The crew investigating my coffee set up.

Art for art's sake

I was thankful for a break in weather to get out with family, enjoy peak foliage along the lakeshore, and eventually complete a loop together before heading home in light rain.

Lakeview Cemetery feels like a park, with its narrow winding roads beneath lovely oaks, maples, and hydrangea trees (among others) currently shaped like umbrellas with maroonish-colored blossoms. The grounds are, in my opinion, the loveliest resting place in Burlington. One end borders the Greenway Path and overlooks the lake. Some people come for the sunsets and/or it's great spot to watch fireworks. I also came here in 2018.

I sat a respectful distance from the gravestones, collected the most colorful maple leaves, then placed my, coincidentally, maple-emblemed mug in the center. Our youngest son joined me to share a thermos of strong ginger tea.

The Place: Lakeview Cemetery
Date: Saturday, October 30
Drink: Ginger Tea
Observation: This is it, peak fall foliage! I made the tea way too strong for my liking. Note to self: one tea bag is plenty.
Total Miles: 13

Monday, November 8, 2021

Making Sense of Riding Statistics


In late October, I caught up with logging 2021's bicycle mileage into the spreadsheet and noted some interesting trends compared with the previous year. 

Because riding was so erratic in 2020 of course I rode most days for sanity, with no clear pattern as to which days of the week I preferred. 

2021 was a different story! I secured employment in January and even though I work from home, daily rides were still  necessary, and I got out most days after work. The 2021 chart reflects those post work "commutes".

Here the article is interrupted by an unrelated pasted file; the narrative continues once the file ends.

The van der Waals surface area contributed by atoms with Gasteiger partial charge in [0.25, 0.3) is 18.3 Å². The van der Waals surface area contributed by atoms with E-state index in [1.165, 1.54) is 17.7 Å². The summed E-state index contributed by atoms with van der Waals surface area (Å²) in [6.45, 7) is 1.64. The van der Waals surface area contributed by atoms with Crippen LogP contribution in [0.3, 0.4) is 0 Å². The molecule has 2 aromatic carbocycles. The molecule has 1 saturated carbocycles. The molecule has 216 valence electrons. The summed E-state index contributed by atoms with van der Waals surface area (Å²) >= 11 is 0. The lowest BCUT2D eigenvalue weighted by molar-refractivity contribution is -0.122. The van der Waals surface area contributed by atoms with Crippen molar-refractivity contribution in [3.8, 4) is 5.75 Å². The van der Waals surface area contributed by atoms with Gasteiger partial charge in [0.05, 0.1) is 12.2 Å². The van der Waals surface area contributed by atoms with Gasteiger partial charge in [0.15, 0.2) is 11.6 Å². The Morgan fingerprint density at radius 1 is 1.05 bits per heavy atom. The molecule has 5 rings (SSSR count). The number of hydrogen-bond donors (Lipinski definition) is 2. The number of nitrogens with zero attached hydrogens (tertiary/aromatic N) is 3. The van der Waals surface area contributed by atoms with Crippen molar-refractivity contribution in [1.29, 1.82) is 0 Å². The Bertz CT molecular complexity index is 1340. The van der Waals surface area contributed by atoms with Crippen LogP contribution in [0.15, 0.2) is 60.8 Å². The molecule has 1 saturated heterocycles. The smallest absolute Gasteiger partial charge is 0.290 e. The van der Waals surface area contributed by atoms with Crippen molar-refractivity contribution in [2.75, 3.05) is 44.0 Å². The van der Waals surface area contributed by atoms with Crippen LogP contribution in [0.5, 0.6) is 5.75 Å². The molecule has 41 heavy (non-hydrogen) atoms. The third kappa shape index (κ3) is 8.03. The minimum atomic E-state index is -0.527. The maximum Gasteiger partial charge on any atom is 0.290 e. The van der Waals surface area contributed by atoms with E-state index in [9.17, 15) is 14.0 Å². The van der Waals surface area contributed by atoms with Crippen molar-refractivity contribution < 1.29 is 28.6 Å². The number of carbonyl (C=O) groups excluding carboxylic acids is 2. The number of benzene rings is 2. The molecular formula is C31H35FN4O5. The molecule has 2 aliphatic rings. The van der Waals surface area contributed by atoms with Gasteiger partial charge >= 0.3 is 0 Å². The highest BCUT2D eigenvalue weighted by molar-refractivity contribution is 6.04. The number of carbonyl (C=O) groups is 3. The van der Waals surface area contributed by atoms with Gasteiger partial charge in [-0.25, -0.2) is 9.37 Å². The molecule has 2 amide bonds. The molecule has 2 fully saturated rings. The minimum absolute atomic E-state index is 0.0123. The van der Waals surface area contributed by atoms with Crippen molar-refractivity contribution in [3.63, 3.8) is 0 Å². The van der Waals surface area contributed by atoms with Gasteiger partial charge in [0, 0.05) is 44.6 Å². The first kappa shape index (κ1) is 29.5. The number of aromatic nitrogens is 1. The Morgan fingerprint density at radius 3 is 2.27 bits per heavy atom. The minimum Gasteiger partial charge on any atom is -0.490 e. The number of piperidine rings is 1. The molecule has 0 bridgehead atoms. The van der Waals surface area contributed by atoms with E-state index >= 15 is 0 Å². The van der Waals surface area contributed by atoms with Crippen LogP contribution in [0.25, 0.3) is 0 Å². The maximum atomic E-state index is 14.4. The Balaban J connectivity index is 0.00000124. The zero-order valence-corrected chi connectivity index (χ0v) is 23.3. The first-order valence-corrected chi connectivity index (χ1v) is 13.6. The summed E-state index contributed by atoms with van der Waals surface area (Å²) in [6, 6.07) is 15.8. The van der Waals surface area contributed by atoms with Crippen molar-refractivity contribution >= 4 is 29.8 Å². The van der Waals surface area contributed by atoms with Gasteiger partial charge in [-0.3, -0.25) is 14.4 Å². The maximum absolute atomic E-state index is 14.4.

2021 through end of October

Higher mileage on weekends is also a sign of normalcy. I relish the sun and stay outside as long as possible, especially this autumn. With a less than stimulating job and busy early mornings, I live for night rides and enjoy weekend daylight - the chart proves it!

2021 through the end
of October.

With 3142 total miles in 2020, I'm on track to meet, if not surpass, last years mileage.

I learned to ride on snow covered paths during winter 2020/2021, a big change from low mileage January- February 2020. Rocking studded tires means I ride most winter days.

Even with 2020's hiccups, I've made riding a bicycle a priority. It has helped me adapt, both physically and mentally, to life's challenges. Long live this simple, beautiful machine!

Sunday, October 31, 2021

Coffeeneuring 2021 - Second Cup at the Local Overlook

Guard dog and stellar leaves continue to make me smile during coffeeneuring.

A clear day provides views across Lake Champlin to the northern Adirondacks.

Art for art's sake

Taking advantage of weekend sunshine, I set out on my mountain bike and headed to nearby trails that lead to a special promontory, a place I visited also in 2021. A clear view, the clouds nearly kissing the distant Adirondacks, I noticed the color has not quite peaked in our region. I hung out for 20 minutes, investigating the spotty lichen covering the rock, then descended down a different route and pedaled home. I was looking forward to a bike date with my husband!

The Place: Colchester Overlook
Date: Saturday, October 23
Drink: Ginger Lemon Tea
Observation: The autumn color wasn't as pronounced as I had expected.
Total Miles: 5